The New Model Emerging
What used to work just fine is inadequate today. Tools aren’t enough, service providers need a new philosophy.
As a result, forward-thinking services leaders are designing new operating models that allow them to better connect, orchestrate, and optimize their businesses. A new set of guiding principles is emerging: models that allow optimum scalability, a relentless focus on improving business performance, unprecedented levels of accountability and transparency with clients, and the ability to offer both a broad range of series for clients and be hyperspecialized.
People collaborating
Not having a headquarters for a company of $30 billion is pretty unique. Everything is digital in terms of communication. This is the way (our millennials employees) work. This new world is very natural for them.
Pierre Nanterme
CEO of Accenture
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Video interview on Fortune.com, how Accenture CEO runs a digital workplace
More than half of all respondents said their organization’s success is increasingly tied to relationships with organizations in adjacent industries.
The Ecosystem Equation:
Collaboration in the Connected Economy
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Publicis has created its new approach to emerging markets... ‘Publicis One’ could be a new model for agencies across the globe.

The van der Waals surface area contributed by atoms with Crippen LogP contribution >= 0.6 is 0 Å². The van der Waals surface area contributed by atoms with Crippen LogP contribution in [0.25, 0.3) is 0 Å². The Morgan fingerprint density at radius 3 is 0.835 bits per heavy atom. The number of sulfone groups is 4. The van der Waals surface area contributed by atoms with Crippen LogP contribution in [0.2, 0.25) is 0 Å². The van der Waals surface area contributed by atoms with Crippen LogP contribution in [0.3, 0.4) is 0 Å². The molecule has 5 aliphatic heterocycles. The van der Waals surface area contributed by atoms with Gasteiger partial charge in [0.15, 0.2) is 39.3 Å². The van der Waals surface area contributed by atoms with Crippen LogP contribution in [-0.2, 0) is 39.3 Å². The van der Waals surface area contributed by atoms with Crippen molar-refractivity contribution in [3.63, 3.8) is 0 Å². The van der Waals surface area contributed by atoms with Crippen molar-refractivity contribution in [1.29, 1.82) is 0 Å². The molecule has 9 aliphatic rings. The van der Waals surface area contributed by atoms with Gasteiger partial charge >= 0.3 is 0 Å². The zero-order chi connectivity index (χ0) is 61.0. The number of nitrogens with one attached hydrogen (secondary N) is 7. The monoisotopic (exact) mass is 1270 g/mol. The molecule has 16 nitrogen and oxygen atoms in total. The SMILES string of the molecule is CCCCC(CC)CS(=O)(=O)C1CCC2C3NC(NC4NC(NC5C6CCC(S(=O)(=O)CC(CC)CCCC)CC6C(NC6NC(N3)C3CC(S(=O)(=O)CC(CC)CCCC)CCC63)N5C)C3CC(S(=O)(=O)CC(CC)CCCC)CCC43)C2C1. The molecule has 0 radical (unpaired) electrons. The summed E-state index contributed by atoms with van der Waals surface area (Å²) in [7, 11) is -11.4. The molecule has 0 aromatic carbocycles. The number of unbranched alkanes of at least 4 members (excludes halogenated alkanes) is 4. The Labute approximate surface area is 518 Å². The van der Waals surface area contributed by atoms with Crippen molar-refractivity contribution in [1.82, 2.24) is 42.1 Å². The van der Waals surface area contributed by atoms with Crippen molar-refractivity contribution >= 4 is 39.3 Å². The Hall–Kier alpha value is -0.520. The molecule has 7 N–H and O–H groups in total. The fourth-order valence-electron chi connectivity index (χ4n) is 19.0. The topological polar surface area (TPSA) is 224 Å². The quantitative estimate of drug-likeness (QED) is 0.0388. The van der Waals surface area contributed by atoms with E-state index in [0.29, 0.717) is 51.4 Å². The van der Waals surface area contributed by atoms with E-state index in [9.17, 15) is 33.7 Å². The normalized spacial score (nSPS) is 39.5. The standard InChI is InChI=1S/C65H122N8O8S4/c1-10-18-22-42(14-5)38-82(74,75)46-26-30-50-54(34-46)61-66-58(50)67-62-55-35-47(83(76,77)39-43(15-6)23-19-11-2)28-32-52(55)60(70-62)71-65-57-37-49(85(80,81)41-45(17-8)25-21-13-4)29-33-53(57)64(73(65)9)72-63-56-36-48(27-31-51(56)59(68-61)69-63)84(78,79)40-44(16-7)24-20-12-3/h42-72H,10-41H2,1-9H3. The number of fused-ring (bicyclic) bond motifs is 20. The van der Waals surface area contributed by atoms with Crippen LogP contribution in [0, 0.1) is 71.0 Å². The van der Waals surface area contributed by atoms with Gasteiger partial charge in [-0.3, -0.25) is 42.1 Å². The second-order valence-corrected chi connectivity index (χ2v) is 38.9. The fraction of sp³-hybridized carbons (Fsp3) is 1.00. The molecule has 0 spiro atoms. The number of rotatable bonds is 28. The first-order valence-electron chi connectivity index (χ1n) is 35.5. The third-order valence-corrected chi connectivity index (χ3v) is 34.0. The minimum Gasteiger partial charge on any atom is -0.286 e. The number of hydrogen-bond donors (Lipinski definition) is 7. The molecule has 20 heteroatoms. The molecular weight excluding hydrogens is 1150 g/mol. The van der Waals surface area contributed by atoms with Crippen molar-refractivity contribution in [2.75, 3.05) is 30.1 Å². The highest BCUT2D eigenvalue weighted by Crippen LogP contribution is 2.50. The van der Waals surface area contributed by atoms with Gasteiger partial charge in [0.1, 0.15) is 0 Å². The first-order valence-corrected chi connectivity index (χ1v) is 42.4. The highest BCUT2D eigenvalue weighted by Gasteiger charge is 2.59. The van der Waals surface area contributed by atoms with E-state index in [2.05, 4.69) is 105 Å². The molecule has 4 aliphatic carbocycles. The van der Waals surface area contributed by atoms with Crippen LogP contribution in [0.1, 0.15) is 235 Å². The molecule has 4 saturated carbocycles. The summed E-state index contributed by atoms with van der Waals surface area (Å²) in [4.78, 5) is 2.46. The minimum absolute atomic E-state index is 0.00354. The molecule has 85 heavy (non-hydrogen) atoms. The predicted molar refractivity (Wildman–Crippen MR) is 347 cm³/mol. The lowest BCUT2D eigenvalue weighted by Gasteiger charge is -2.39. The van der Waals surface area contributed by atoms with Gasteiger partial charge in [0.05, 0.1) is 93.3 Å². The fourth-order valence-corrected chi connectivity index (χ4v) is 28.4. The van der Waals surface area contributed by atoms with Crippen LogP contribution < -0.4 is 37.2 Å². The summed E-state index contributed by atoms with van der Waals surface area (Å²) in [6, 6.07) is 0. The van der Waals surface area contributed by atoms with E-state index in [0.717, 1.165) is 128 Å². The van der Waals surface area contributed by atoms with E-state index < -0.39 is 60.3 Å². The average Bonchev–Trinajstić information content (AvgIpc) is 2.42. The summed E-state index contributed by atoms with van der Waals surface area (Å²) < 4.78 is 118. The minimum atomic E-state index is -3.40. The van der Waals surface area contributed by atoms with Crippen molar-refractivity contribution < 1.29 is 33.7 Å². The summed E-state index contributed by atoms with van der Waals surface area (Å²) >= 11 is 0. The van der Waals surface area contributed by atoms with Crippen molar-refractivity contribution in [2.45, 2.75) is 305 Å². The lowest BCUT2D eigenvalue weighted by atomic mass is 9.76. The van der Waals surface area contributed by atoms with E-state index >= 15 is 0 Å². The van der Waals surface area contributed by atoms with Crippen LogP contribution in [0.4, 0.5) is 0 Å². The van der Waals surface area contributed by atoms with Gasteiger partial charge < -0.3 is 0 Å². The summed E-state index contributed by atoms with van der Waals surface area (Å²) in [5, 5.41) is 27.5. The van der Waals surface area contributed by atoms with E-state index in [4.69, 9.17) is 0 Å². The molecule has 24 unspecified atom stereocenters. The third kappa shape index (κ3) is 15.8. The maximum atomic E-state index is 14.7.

The Drum
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Service providers today need new models and strategies. They need new underlying systems that facilitate every aspect of their business. Tools aren’t enough. Service providers need a new philosophy.
Ray Grainger
Thriving in the Service Level Economy
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Woman looking device
The Network Imperative—by digital platform expert Barry Libert—is a call to action for managers and executives to embrace network-based business models. The benefits are indisputable: companies that leverage digital platforms to co-create and share value with networks of employees, customers, and suppliers are fast outpacing the market. These companies, or network orchestrators, grow faster, scale with lower marginal cost, and generate the highest revenue multipliers. So, the question isn’t whether your organization needs to change, but when and how much.
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Watch the HBR Webinar